FRANKFURT, Aug 19 (Reuters) - A German regional court plans to decide on Aug. 25 whether European Union unbundling rules requiring the separation of energy production from transportation and trade apply to the German section of the Nord Stream 2 gas pipeline.
The Gazprom-led consortium building the pipeline to carry Russian gas under the Baltic Sea to Germany says the EU rules are discriminatory, but even if the Duesseldorf Higher Regional Court rules in NS 2’s favour, there are other open issued as listed here:
- The pipeline is expected to be ready by the end of 2021 once its Danish and German sections are joined and certification has been obtained from the German energy regulator.
Certification should take a maximum of four months but will only start once all paperwork is complete, which entails checks being made between the Berlin economics ministry and Gazprom.
- Some insurance firms distanced themselves from NS 2 in February, citing the risk of U.S. sanctions. While the United States and Germany have since reached a deal to allow NS 2 to proceed, there has been no word on any potential insurer.
- In a separate legal case, the consortium has appealed against a May 2020 decision by the European Court of Justice which referred the job of enforcing the EU gas directive back to national authorities in Germany.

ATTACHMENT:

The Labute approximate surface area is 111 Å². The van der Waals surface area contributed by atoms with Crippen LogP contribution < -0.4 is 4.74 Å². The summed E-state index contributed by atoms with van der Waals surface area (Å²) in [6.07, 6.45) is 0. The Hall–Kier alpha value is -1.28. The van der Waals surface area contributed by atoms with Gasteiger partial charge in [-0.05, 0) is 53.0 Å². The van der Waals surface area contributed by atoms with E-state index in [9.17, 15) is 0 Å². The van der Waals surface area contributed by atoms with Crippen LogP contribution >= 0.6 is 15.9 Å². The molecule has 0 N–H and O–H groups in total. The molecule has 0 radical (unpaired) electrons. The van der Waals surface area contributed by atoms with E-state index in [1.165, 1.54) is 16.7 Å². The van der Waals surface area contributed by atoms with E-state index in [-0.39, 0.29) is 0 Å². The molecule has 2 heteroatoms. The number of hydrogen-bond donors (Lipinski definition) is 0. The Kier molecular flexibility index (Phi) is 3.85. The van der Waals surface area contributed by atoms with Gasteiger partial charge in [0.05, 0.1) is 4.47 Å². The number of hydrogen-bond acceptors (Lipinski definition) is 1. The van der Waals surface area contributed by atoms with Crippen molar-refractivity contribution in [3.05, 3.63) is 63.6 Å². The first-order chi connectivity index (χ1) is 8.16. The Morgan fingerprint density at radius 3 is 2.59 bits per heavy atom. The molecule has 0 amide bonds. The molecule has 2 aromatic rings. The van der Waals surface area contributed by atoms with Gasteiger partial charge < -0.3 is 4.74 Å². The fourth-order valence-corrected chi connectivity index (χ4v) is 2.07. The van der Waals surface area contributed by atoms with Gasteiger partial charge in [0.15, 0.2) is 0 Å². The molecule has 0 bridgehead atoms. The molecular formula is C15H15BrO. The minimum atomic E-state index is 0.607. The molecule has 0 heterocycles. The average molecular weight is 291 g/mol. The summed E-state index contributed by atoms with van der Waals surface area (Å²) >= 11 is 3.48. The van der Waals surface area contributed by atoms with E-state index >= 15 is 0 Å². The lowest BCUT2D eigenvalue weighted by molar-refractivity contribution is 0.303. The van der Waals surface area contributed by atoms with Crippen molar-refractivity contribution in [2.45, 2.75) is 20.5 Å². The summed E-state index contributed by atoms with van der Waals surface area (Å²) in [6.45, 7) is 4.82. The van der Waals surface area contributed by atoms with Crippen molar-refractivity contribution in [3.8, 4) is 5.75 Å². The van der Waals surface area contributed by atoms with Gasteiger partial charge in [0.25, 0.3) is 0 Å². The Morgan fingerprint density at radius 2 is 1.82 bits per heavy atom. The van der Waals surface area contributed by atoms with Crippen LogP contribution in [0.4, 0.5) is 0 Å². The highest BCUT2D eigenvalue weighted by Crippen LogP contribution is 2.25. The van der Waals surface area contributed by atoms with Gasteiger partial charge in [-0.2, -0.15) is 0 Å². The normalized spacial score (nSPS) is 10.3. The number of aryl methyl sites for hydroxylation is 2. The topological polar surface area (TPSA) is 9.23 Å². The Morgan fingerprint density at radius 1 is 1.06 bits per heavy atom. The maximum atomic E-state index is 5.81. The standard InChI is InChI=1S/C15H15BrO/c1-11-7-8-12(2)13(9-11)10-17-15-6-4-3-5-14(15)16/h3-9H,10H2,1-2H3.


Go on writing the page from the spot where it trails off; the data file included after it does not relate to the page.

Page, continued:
- The NS 2 consortium has also called for arbitration around its discrimination claim under the international energy charter that protects investments.
- The energy ministry of the German state of Mecklenburg-Vorpommern has to approve the start of pipeline operations.
- Environmental group DUH has filed a complaint with a Greifswald regional court against the operational licence granted to NS 2 by the Stralsund mining authority.
- DUH has also filed a complaint against approval by the federal maritime regulator (BSH) for the construction and operation of NS 2 in German waters.
Reporting by Vera Eckert, editing by Kirsten Donovan